Meanwhile for Steven, we learn that he isn't quite the privileged lead character of a cartoon show that 'Gem Glow' suggested. Instead his mother died in (magical sci-fi) childbirth and his father appears to be a washed-out dropout who lives in a van with the Gems acting as his surrogate family. At first viewing, Steven's father Greg seems to be a very problematic character, presented as he is as the stereotypical 'deadbeat dad'. He's seemingly abandoned the responsibility of bringing up his son to the Crystal Gems, his appearance is unkempt and dirty and he lives in the back of a van. His past is locked away in a storage locker, and Steven has to literally go diving into this past to find the solution to this week's problem. Of course, Greg isn't a deadbeat dad, but it's interesting how he is clearly indicated as such in this early episode yet at the same time being completely in keeping with his subsequent appearances.

What joins both the worlds of the mundane and the fantastical is Rose, Steven's mother. She is both shown to have been a central part of the Crystal Gem's team (and talked of as one who would have defeated the Red Eye with ease as opposed to the Gems who are roundly beaten) and a similar gaping hole in Steven and Greg's life. Without Rose, the Crystal Gems are failures. Without Rose, Greg is a failure.

Rose is heavily mythologised, being barely glimpsed in portraits and photographs. Even her appearance as a light construct at the end shies away from showing her full form, hiding the face from the viewer as if directly confronting the idea of Rose is something that no-one is quite yet ready to do. Especially for Steven, his mother not being there for him has been the only reality he's ever known, at the same time being constantly present and yet completely unknowable for him. She's constantly present but at the same time unreachable, unable to be viewed in full.

It is the collision between the two worlds that saves the day however, as well as indicating that Greg isn't quite the deadbeat he appears. The narratively important Laser Light Cannon only activates when Greg's repeated catchphrase "if every pork chop was perfect, we wouldn't have hot dogs" is spoken, showing that above all else it was Rose's relationship with Greg that was treasured. Which is handy, as 'a powerful weapon operated by a silly phrase' is also meant to be some sort of joke, but much like the ice-cream gags in 'Gem Glow' it falls flat. This also means that the team are stuck with having to repeat that same joke every time the plot necessitates the use of the light cannon, which, well, gets points for being consistent at least.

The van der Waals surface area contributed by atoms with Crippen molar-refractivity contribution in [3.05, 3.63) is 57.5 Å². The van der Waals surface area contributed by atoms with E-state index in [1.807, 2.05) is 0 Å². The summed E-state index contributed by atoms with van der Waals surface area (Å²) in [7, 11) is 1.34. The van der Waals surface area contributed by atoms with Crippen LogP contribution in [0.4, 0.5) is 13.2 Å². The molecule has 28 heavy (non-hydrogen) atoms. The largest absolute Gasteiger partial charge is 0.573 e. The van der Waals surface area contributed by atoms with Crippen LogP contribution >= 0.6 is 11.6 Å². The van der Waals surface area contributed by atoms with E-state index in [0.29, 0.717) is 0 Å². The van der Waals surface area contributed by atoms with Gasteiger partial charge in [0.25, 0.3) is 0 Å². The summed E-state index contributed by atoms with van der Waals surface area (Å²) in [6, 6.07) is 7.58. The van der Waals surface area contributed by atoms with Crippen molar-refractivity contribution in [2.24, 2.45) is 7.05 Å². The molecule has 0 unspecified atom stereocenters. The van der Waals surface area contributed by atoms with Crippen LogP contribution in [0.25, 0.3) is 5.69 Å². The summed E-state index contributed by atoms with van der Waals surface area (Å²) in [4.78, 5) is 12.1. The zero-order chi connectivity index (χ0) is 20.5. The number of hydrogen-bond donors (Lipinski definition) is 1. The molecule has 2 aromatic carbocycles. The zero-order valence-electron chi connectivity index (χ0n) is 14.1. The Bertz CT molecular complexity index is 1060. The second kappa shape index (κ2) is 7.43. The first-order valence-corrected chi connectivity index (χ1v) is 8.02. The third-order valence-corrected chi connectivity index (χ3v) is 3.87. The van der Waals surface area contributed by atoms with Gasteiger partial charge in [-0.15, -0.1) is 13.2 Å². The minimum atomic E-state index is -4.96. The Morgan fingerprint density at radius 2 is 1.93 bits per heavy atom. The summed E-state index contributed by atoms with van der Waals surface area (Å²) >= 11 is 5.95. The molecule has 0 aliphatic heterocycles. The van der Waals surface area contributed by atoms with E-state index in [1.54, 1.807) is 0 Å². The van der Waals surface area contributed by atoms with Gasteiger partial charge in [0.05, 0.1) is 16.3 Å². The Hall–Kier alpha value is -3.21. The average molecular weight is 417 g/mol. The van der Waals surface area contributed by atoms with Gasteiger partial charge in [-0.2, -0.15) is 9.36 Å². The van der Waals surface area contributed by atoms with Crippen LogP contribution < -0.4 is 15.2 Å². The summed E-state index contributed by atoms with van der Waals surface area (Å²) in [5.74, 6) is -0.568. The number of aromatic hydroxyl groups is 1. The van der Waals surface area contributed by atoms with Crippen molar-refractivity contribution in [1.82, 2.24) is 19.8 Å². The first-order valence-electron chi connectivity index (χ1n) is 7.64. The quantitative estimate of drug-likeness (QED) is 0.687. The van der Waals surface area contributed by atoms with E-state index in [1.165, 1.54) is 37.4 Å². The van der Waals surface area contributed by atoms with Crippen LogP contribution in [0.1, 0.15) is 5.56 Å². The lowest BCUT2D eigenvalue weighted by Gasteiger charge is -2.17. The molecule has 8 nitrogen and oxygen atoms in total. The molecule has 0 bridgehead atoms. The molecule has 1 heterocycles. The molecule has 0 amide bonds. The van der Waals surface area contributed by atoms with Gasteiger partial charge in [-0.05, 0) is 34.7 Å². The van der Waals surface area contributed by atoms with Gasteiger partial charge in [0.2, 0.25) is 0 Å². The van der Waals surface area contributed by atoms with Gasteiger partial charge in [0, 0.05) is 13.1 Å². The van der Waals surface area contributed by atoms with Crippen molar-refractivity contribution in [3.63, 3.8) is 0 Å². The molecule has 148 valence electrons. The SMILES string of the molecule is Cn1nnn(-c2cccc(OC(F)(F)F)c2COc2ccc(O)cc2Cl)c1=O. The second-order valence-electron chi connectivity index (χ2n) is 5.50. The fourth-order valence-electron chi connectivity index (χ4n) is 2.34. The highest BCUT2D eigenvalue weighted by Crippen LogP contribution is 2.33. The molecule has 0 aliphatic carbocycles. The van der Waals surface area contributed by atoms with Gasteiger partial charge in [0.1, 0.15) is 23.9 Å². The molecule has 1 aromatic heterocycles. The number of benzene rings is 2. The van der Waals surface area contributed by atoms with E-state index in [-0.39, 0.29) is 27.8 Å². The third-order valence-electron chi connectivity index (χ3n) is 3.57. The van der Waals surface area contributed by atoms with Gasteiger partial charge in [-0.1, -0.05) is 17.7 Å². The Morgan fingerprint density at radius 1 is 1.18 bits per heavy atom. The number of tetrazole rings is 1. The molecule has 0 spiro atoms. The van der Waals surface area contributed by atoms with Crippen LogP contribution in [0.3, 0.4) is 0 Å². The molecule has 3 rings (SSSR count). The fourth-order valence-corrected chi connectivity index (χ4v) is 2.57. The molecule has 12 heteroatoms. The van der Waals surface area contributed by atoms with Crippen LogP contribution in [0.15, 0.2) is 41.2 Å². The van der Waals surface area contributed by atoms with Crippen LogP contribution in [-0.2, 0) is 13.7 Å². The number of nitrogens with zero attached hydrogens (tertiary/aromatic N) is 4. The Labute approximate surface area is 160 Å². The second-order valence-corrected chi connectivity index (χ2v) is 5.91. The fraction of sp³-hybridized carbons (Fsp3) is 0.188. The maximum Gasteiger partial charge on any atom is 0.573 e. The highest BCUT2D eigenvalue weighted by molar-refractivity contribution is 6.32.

In many ways, 'Laser Light Cannon' is a much better introduction to what the show actually is and wants to aim for then 'Gem Glow'. It had the production number of 001 which indicates that it was perhaps considered to be the first episode but swapped about at a later date. The only key difference that may have made 'Gem Glow' a better opening is that it starts with Steven and then introduces the Gems, whereas 'Laser Light Cannon' opens with Steven and Amethyst in a scene together.

Perhaps it was best that 'Laser Light Cannon' was the second part of the opening double-bill. Viewers would have had it freshest in their minds. Because above all, it is episodes like this, not ‘Gem Glow’ that really stake out what Steven Universe is about.

Prev - Gem Glow

Thursday, 28 May 2015

[Flashback] Spiral Zone

The art of a good cartoon series introduction was something that was lost during the early 90s. The formula was pretty simple: a catchy tune, images of all the characters and a man shouting out the basic plot of the series so that no-one was left in any doubt as to what the show could possibly be about. The art of the iconic intro has made a slight return in recent years, though in no way as strong a thing across the board as it was in the eighties.

Why is this important though? Let's look at Spiral Zone. "What's Spiral Zone?" you ask.


Wednesday, 27 May 2015

[Gemology] A Refugee Of An Interstellar War (Gem Glow)

It's November of 2013 and Steven Universe finally appears on television proper, with a two-part opener consisting of the episodes 'Gem Glow' and 'Laser Light Cannon'. It's an interesting choice to be fair - both episodes are clearly written as introductory pieces, though introducing different aspects of the show. Clearly the choice was made to have 'Gem Glow' broadcast first as an ambassador for the show (despite Laser Light Cannon having the production code of 001, indicating it was the original first episode).

So it's down to 'Gem Glow' to give the best first impression possible and really sell the idea of the show before viewers turn off. It's a shame then, that there's a mounting and genuine horror during the episode that this could be a cartoon about a small boy who gets magic powers by eating ice cream.
There's nothing wrong with the episode per se, but it's very functional, even as a basic introduction. Steven is upset to discover that his favourite brand of ice cream has been discontinued, he goes home to his Gem friends who reveal that they've bought the remaining stock for him. Steven eats an ice cream and conjures his shield, the characters stand about telling each other things they already know and advertising their weapons in turn like a toy commercial, and then Steven manages to save the day by fighting a giant monster.